Tag Archives | books

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The thrill of travelling light

I am on a transatlantic flight the dayafter the London 2012 Paralympics closing ceremony. I pass athletes from Brazil in the departures lounge, and awheelchair athlete for Team USAis boarding my flight just ahead of me. It has been a wonderful summer ofwatching the Olympics and Paralympics, and no-one wants it to be over. On […]

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BOOKS: Lost on Planet China

Pollutionand imaginative foods are the key impressions which writer Maarten Troost takesaway from his travels in China, in “Lost on Planet China.” I know him from his “The Sex Lives of Cannibals: Adrift in the EquatorialPacific“, so his exaggeration for comic effect is not unexpected, but hisobservations on the air quality in Beijing, Shanghai and […]

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Sherlock’s Periodic Table

Was the Blog the only one to spot the periodic table on Sherlock Holmes’s bedroom wall, in the brilliant new 21st-century Sherlock on BBC TV? The dashing Sherlock, played by Benedict Cumberbatch, shows he is not only a man of science, but a man of chemistry, in the first two episodes of the second series, […]

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BOOKS: Zombies at Grangemouth – “World War Z”

The Blog had never ever read a zombie book or watched a zombie film (unless we count Sean of the Dead), and was quite happy to keep things that way until the news broke that Brad Pitt was at the INEOS Grangemouth chemicals site making a film of the zombie book “World War Z.”   […]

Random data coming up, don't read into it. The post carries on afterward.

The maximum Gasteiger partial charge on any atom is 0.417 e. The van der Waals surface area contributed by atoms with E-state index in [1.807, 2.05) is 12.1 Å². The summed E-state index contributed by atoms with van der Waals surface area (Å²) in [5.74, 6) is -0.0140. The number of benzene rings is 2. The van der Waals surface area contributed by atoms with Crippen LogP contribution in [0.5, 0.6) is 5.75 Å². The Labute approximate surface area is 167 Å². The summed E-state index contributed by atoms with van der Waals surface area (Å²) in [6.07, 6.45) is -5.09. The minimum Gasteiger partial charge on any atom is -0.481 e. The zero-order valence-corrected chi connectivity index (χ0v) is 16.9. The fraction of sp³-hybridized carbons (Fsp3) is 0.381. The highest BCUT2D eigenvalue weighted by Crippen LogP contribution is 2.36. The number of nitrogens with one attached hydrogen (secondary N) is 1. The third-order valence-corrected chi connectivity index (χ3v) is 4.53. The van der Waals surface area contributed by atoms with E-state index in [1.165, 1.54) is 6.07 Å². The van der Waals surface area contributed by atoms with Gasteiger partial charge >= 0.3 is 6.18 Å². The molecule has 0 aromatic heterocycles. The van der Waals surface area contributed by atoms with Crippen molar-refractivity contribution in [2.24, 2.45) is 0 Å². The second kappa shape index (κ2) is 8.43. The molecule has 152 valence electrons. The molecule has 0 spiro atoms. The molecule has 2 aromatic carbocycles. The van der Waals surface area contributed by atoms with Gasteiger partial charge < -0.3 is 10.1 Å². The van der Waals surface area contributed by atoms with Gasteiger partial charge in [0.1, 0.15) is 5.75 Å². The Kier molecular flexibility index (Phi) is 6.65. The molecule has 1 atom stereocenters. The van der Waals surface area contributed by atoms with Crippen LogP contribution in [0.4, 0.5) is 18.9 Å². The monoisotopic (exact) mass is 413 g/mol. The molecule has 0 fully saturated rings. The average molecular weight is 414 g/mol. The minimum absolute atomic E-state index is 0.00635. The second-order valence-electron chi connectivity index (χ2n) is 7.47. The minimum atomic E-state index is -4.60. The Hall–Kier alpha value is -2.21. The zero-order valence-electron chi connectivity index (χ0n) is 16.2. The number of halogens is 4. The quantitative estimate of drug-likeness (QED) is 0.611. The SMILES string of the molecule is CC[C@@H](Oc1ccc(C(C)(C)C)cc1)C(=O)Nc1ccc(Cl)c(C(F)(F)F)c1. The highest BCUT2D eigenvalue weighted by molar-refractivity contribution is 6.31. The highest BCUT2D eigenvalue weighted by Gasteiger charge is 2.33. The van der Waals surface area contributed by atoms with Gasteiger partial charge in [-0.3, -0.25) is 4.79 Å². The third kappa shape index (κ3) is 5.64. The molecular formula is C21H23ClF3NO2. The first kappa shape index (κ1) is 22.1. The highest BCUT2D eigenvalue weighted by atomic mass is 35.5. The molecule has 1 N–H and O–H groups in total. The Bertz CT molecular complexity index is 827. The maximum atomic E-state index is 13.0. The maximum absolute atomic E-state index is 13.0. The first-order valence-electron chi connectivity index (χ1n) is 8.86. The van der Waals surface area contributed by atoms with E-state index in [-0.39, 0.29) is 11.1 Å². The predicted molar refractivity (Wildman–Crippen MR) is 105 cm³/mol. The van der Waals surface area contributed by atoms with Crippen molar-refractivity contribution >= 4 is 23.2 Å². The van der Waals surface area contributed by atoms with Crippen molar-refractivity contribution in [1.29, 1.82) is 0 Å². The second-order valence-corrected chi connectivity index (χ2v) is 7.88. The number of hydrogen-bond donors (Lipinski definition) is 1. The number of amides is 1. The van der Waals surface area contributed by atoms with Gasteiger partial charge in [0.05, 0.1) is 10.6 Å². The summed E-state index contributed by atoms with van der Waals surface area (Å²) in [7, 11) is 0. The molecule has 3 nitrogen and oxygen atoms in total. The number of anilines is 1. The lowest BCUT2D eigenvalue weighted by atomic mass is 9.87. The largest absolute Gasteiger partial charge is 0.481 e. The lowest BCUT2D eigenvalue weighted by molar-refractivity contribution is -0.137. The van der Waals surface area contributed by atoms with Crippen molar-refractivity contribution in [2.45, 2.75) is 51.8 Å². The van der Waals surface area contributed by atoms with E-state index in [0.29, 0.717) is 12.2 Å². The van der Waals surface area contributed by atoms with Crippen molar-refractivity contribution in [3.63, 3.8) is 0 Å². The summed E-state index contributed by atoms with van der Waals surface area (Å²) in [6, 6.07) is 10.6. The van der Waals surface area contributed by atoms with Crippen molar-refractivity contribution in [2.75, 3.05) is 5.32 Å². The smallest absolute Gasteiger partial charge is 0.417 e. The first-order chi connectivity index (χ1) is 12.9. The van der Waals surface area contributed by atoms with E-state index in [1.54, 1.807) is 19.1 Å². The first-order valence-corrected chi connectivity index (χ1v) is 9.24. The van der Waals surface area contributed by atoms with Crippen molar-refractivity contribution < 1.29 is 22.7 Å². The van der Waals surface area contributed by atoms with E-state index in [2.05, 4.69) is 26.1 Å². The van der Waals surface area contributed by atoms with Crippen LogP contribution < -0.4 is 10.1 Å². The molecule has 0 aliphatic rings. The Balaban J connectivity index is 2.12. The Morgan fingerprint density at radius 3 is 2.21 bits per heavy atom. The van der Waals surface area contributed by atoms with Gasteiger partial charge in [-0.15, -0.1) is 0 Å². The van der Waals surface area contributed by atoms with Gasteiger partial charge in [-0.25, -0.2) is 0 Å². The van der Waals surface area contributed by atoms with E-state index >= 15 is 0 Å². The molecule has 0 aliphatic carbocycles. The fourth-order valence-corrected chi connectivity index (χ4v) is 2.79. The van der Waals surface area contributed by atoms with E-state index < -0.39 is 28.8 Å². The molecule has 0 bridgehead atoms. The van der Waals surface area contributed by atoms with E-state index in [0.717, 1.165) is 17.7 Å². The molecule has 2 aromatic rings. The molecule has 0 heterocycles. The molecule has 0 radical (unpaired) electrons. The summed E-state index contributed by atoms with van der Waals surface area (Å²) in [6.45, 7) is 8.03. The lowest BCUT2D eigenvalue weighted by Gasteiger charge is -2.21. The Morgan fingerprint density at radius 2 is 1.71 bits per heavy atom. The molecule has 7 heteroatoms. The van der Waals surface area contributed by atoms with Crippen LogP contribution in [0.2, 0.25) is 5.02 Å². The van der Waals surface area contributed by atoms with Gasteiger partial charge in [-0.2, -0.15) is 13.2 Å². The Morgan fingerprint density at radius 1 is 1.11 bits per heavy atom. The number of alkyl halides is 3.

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BOOKS: The Fear Index

It is not high art, but Robert Harris’s most recent book, The Fear Index, is well-written and the plot rattles along at a brisk pace. It is just the thing for a long flight if you are interested in trading, markets, algorithms, finance and risk, with a bit of murder, Darwinism and Swiss tourism thrown […]

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BOOKS: Solar by Ian McEwan

Last week I met someone by the name of Chandrasekhar in a meeting about publishing technology. The name was familiar, I said, thinking maybe it was someone I had met in business, or someone from school.   “It is the Indian Smith,” he said. “But it is also the name of the only Indian winner […]

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Books: Wolf Hall – It’s all about the money

“Wolf Hall,” winner of the 2009 Man Booker Prize, is the book that everyone is reading on the beach this year, according to “I-Spy for Adults” in the Times.   I borrowed it and read it in the Devon garden of our house swap friends in between bouts of summer rain.   Set in the […]

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Tetra Pak heiress eyes Granta literary windfall

Granta, the most influential English-language literary magazine, owned by Sigrid Rausing, heiress to plastic packaging giant Tetra Pak, will open an online archive this week of more than 30 years of new writing, according to an article today in guardian.co.uk.   The quarterly journal, more like a slim paperback book than a magazine, featured writing […]

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Books: We Are All Made of Glue

I liked “A Short History of Tractors in Ukrainian” so much, I read Marina Lewycka’s second book “Two Caravans” straight off. It’s another black comedy, but now I’m struggling with “We Are All Made of Glue.” I thought it would be good for the plane but halfway through, I find I don’t care much for […]

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Chemicals Book Column: The Shape of Water

Andrea Camilleri’s “The Shape of Water,” set in the seedy but sunny corruption of Sicily, is a recent addition to the Blog’s long defunct series of Chemical Book Reviews.   When I wrote here about how I was conned into paying full price for the third of the Stieg Larssen trilogy, and revealed myself to […]

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